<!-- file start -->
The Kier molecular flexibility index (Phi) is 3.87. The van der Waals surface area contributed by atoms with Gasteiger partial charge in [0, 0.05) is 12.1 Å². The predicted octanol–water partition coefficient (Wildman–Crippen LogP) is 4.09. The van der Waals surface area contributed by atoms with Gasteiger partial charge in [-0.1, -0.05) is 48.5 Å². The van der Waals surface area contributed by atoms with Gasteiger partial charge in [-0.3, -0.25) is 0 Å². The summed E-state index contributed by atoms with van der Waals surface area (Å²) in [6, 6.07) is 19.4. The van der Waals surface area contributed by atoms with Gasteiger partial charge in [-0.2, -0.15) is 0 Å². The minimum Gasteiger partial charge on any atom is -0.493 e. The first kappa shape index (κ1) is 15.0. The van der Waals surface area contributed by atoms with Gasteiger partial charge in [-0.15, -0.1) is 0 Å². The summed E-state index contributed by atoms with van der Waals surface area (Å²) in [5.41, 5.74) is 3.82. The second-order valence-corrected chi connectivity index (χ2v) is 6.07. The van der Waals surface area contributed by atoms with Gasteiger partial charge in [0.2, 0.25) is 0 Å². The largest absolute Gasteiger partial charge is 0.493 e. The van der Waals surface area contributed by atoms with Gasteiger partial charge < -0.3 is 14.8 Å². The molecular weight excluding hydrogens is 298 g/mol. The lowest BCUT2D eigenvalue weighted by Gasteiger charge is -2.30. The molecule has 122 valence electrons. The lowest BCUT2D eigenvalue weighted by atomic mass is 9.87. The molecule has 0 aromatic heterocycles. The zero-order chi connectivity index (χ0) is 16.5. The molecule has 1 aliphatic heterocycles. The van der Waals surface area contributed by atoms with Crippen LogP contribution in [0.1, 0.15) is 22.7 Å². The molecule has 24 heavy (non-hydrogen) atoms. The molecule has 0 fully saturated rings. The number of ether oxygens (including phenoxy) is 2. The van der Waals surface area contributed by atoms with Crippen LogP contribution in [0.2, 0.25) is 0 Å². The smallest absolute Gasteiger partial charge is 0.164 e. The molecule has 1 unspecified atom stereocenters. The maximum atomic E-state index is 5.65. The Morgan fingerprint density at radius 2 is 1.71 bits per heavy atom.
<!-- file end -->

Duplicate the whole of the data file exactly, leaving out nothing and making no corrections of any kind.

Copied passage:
The Kier molecular flexibility index (Phi) is 3.87. The van der Waals surface area contributed by atoms with Gasteiger partial charge in [0, 0.05) is 12.1 Å². The predicted octanol–water partition coefficient (Wildman–Crippen LogP) is 4.09. The van der Waals surface area contributed by atoms with Gasteiger partial charge in [-0.1, -0.05) is 48.5 Å². The van der Waals surface area contributed by atoms with Gasteiger partial charge in [-0.3, -0.25) is 0 Å². The summed E-state index contributed by atoms with van der Waals surface area (Å²) in [6, 6.07) is 19.4. The van der Waals surface area contributed by atoms with Gasteiger partial charge in [-0.2, -0.15) is 0 Å². The minimum Gasteiger partial charge on any atom is -0.493 e. The first kappa shape index (κ1) is 15.0. The van der Waals surface area contributed by atoms with Gasteiger partial charge in [-0.15, -0.1) is 0 Å². The summed E-state index contributed by atoms with van der Waals surface area (Å²) in [5.41, 5.74) is 3.82. The second-order valence-corrected chi connectivity index (χ2v) is 6.07. The van der Waals surface area contributed by atoms with Gasteiger partial charge in [0.2, 0.25) is 0 Å². The largest absolute Gasteiger partial charge is 0.493 e. The van der Waals surface area contributed by atoms with Gasteiger partial charge < -0.3 is 14.8 Å². The molecular weight excluding hydrogens is 298 g/mol. The lowest BCUT2D eigenvalue weighted by Gasteiger charge is -2.30. The molecule has 122 valence electrons. The lowest BCUT2D eigenvalue weighted by atomic mass is 9.87. The molecule has 0 aromatic heterocycles. The zero-order chi connectivity index (χ0) is 16.5. The molecule has 1 aliphatic heterocycles. The van der Waals surface area contributed by atoms with Crippen LogP contribution in [0.1, 0.15) is 22.7 Å². The molecule has 24 heavy (non-hydrogen) atoms. The molecule has 0 fully saturated rings. The number of ether oxygens (including phenoxy) is 2. The van der Waals surface area contributed by atoms with Crippen LogP contribution in [0.2, 0.25) is 0 Å². The smallest absolute Gasteiger partial charge is 0.164 e. The molecule has 1 unspecified atom stereocenters. The maximum atomic E-state index is 5.65. The Morgan fingerprint density at radius 2 is 1.71 bits per heavy atom.